Revealing statistics about yacht charter industry

The past two seasons have been challenging for the whole industry. Between shipyards’ production lines being slowed down, raw material crisis across all sectors, and travel restrictions and regulations, every charter professional had to draw on its resources that were already significantly reduced.

The operational issues that shipbuilders have been facing in 2021 (and continue facing in 2022) have led to the unavailability of new boats to purchase, especially for small and medium fleet operators that cannot preorder in bulk with two to three years advance, says Nadia D’Addezio writing for Booking Manager.

Consequently, many companies have a delivery date from 2023 to 2024. In addition, some government subsidies have been suspended, and some regions have been investigating abuses in the usage of these aids. The result is a significant drop of brand new boats in the top destination with Greece facing the most considerable reduction, she says.

D’Addezio has interrogated statistics from Booking Manager, a yacht charter software and online booking system, to take a snapshot of an industry clawing its way back from the pandemic.

She says 2021 represented another year of instability for the market with tighter border regulations and with some countries still closed for tourism. Again, the answer was varied; key players were able to move a consistent part of the fleet to close-by destinations with more favourable entry requirements. Smaller operators, meanwhile, had to think more outside of the box and sometimes succumb to the situation while the lifting of the special VAT conditions in countries like Italy and Greece contributed to instability and reduced the already small margins.

D’Addezio says Italy, Greece, Spain, and Turkey managed to contain the damage and recover some market share, decreasing the loss to -10% compared to 2019. France faced the most significant drop in 2020 (-44%) and reduced it to only -7%. Croatia managed to reestablish the level of 2019 and actually registered a +2%.

Even if some markets in the Mediterranean are catching up unfortunately the situation is still not optimistic with almost 40% loss in general booking capacity across all destinations worldwide compared to 2019, while in 2020, the loss was about 30%.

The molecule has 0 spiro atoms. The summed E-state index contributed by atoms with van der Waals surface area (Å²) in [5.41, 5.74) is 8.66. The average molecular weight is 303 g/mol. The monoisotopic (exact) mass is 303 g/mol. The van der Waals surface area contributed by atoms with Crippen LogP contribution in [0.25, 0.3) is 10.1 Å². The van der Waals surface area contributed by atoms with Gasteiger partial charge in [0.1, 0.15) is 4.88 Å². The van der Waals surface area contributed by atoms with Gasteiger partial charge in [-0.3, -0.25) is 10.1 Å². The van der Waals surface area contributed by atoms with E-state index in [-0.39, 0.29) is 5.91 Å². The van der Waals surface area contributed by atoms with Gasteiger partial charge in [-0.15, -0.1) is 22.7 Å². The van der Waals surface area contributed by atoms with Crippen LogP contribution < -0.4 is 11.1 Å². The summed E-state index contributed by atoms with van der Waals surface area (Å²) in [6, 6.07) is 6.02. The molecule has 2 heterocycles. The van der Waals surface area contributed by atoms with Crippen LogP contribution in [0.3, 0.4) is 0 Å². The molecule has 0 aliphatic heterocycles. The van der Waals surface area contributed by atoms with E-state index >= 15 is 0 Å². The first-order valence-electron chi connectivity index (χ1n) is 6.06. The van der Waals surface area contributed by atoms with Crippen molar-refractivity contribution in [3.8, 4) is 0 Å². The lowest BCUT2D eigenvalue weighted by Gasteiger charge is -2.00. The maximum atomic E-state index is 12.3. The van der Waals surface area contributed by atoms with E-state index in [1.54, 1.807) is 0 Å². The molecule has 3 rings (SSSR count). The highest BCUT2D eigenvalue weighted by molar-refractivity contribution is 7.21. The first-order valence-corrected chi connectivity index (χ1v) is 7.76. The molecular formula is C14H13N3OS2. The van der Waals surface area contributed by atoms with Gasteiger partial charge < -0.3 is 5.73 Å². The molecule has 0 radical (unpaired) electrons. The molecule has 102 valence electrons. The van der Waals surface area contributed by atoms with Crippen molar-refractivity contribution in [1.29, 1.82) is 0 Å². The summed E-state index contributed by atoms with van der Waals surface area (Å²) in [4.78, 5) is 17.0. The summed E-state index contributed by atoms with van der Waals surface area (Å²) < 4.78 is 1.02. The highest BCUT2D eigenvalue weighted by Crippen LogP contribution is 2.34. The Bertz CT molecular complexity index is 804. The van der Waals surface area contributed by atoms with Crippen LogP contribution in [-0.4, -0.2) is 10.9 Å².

Some destinations like Thailand were still closed for tourists and others like the British Virgin Islands had extremely severe protocols to enter. Martinique and many Caribbean islands also suffered from the instability of the measures taken by other governments allowing or denying access to their citizens in certain areas.

While the number of closed weeks is still not back to normal, charter length is approaching the standard average of seven days in most countries, says D’Addezio. The only exception is Greece, where the average charter in 2020 was over 10 days and maintained an average of nine days in 2021.

While 2020 brought back some direct bookings to professional operators and reduced the market quota of the top five agents, the resumption of substantial online advertisement budget, more significant investments in technology, and for some even staff reductions, meant that the percentage of reservations through agents have recovered to the pre-pandemic level.

Overall, the unique conditions of a yacht charter holiday proved again to be a successful concept in 2021 thanks to its exclusive nature, says D’Addezio. It represents the safest way to enjoy holidays, and the sector managed to again survive without significant hiccups and with only a few unfortunate situations.

Main image courtesy of Euronautic.

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This article was written and/or edited by the UK-based MIN team.

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